But enough of these ruminations, I trust you will be so kind as to excuse me. The water has almost filled up the tub, and soon the stars will be out in their full autumnal splendor. See you again soon, friends. Meanwhile, treat yourself to some water, water with stars in it. Because you know, if you can’t see the puzzling interconnections in your life, you’re not quite living it. The same goes for seeing the beauty and the sadness.





Explorable literature on therapeutic star water:

If you are interested in the Voynich manuscript (Beinecke 408) — and who isn’t? — your optional first stop if you’re a beginner may be this Ted Talk. That finished, go to this page, then click on either the words “View a detailed description” or “View a digital version,” depending which you would like to do. There have been so many vainly heroic attempts to decipher it, it can be difficult to believe that this newly proposed one of Nicholas Gibbs is at long last the final word. Indeed some experts have been quick to call it rubbish (look here, too). It is proposed to read the whole of Beinecke 408 as a medical text primarily about astrology in relation to women’s health and medicinal baths, and as written in a shorthand version of Latin in which the consonants of each word (or the beginning and end of each word, rather like Tibetan cursive abbreviation practices) are combined into what looks like a single letter (but the Tibetan kind is not really shorthand, even if it shares shorthand's motives of making things faster and saving space). Meanwhile, looking around the internet, I found something really interesting: Nicholas Gibbs wasn't the first to find abbreviated or shorthand Latin in Beinecke 408. I believe it was first proposed by William Newbold in 1921 (see Brumbaugh, p. 92). And have a look at this 2012 blog by Nick Pelling, without neglecting the lengthy comment by Helmut Winkler you can find there. Some of the comments bring up the subject of balneology, too!* My take on this is that while Gibbs may not supply the definitive solution, there are good reasons to think his ideas are on track, just that those ideas are not his alone, but were suggested at least as far back as 2012, if even as far as 1921.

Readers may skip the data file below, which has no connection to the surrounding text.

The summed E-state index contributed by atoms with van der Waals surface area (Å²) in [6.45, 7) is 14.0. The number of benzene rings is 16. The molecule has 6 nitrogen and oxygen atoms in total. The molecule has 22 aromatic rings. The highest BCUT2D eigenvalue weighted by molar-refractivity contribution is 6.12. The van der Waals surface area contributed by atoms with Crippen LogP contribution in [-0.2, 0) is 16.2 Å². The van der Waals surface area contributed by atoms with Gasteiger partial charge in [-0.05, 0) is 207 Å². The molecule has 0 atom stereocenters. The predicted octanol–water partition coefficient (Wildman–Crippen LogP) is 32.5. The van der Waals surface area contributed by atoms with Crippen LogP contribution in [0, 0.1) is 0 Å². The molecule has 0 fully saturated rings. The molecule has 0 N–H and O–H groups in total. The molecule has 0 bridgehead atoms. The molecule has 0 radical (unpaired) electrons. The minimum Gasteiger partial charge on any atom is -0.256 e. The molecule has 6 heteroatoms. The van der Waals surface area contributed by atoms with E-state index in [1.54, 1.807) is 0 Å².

(*Just as there is a series of starmaps, there is also a series of illustrations showing women bathing together or separately in tubs linked together with bizarre tubes, the idea of the spa comes immediately to mind. In another of Pelling's blogs you can find "The Zodiac Bath Hypothesis," which is very relevant.)


Beinecke 408, fol. 70 verso:
Women Bathing in Half-Barrel Tubs Holding Stars

Robert S. Brumbaugh, “The Voynich Cipher Manuscript: A Current Report,” The Yale University Library Gazette, vol. 61, nos. 3-4 (April 1987), pp. 92-95. There is so much more literature out there, I balk at the idea of trying to list everything. For what may be the most reasonable, interesting and extensive website on the subject, look here.

Olaf Czaja, in his article “The Administration of Tibetan Precious Pills: Efficacy in Historical and Ritual Contexts,” Asian Medicine, vol. 10 (2015), pp. 36-89, at p. 50, note 39. The context is a broad discussion of the ideal astrological conditions for taking medicines: